A mother asked her daughter, "What did you learn?," expecting some overly-simplified response relating to the need to obey God's commands. That was the mother's point of telling the story, after all.
The daughter enthusiastically replied, "Don't talk to snakes!"
I cannot think of a better lesson to extrapolate from these verses, but I wanted to build on the idea for the purposes of organizing my new thoughts on the matter.
We are immediately drawn into Eve's conversation with the enemy at the beginning of this chapter:
(NIV) Gen. 3:1 Now the serpent was more crafty than any of the wild animals the LORD God had made. He said to the woman, "Did God really say, 'You must not eat from any tree in the garden'?" 2 The woman said to the serpent, "We may eat fruit from the trees in the garden, 3 but God did say, 'You must not eat fruit from the tree that is in the middle of the garden, and you must not touch it, or you will die.' "
Eve responds to the enemy by quoting God's word, a common response even today. One thing bothers me about this passage: Engaging a conversation with a talking snake would not be my first reaction. My first response would be, "You can talk?!" John Wesley, never missing anything, ponders the possibility that snakes were known for talking and reasoning in this age. Given Eve's response without any further context, I suppose this is one possible conclusion, although I think it's a difficult leap to draw such a thing.
"You will not surely die," the serpent said to the woman. 5 "For God knows that when you eat of it your eyes will be opened, and you will be like God, knowing good and evil." 6 When the woman saw that the fruit of the tree was good for food and pleasing to the eye, and also desirable for gaining wisdom, she took some and ate it.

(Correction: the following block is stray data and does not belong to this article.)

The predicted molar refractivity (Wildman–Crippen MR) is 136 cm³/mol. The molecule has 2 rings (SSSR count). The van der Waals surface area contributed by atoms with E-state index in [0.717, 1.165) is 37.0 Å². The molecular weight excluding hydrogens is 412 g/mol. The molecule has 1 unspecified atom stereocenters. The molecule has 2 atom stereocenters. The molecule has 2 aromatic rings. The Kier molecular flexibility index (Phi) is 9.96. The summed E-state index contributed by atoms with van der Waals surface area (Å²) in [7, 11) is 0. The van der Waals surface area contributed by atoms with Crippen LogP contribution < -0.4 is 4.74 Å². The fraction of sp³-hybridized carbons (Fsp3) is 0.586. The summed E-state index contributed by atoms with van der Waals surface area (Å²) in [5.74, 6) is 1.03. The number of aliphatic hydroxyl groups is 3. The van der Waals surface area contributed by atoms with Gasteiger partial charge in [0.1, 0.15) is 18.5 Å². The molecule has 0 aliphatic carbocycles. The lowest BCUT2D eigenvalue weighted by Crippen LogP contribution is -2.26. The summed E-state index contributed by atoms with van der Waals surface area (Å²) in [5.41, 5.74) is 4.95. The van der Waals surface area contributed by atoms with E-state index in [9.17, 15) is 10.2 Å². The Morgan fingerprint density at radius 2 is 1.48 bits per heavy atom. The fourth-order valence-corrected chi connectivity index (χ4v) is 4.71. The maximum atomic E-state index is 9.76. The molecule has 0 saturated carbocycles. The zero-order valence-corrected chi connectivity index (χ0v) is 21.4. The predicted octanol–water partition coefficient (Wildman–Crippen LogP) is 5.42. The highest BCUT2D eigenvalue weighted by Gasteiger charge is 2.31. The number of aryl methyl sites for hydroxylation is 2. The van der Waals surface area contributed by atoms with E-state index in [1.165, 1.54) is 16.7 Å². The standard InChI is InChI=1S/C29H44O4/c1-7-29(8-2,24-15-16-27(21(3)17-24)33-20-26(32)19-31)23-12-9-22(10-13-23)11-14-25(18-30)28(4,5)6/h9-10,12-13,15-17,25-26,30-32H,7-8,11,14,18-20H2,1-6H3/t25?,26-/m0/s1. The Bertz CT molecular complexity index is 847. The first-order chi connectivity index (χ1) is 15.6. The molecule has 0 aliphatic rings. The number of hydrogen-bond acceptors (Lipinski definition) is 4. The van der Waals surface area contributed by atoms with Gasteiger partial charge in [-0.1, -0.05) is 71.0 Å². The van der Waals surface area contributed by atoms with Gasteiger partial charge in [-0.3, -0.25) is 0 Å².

Here is the obvious conclusion of anyone who allows the enemy space to reason with us. First, the enemy is not telling a lie in the sense that the fruit of that tree won't do what he says it will. His reasoning is solid. Second, Eve gave up her righteous knowledge for worldly knowledge. Her righteous knowledge was a blessing because she was allowed a direct communion with God. Her worldly knowledge came at great cost, the price she paid was misery.
The rest of the story is familiar -- Adam, as sinful and carnal as Eve, jumped right in without any text suggesting he was conned. I think this is important. Perhaps this is a case of the Bible being silent. I suggest it is closer to reality, because I know of too many husbands (and wives) that trust their spouses so much as to lose sight of God's truth. A simple suggestion or offering and they are off the advisable path. They are cast out and the burden of their sin lives with all of us until God returns in final judgement.
On strictly theological terms, this event was providential. This event had to happen for the real purpose of both God and man on this earth to unfold. Any Christian theology is incomplete without this understanding.
On a more basic level, I think the young girl's understanding is best. If you want to remain in God's favor, don't talk to snakes. If we do not give the enemy an ear, if we do not engage the enemy, it becomes much more of a task for us to be tempted and swayed from righteousness. Of course, we are perfectly capable of doing it on our own, but at least we've removed one unneccesary ingredient for the fall.
When I think about this, I think about all the times I stewed in temptation. Sometimes I walked away and sometimes I gave in. But the first sin, whether I acted in the flesh or not, was that moment -- however long -- I let the enemy engage me with his reason. Justifications are offered. Liberties are considered.
In the end, I know what fleshly sin is. I'm becoming more and more aware of what sins of the heart are, though, and that is what this passage is speaking to me today. Before the flesh acts, the heart gives the enemy a voice and the mind engages his reason.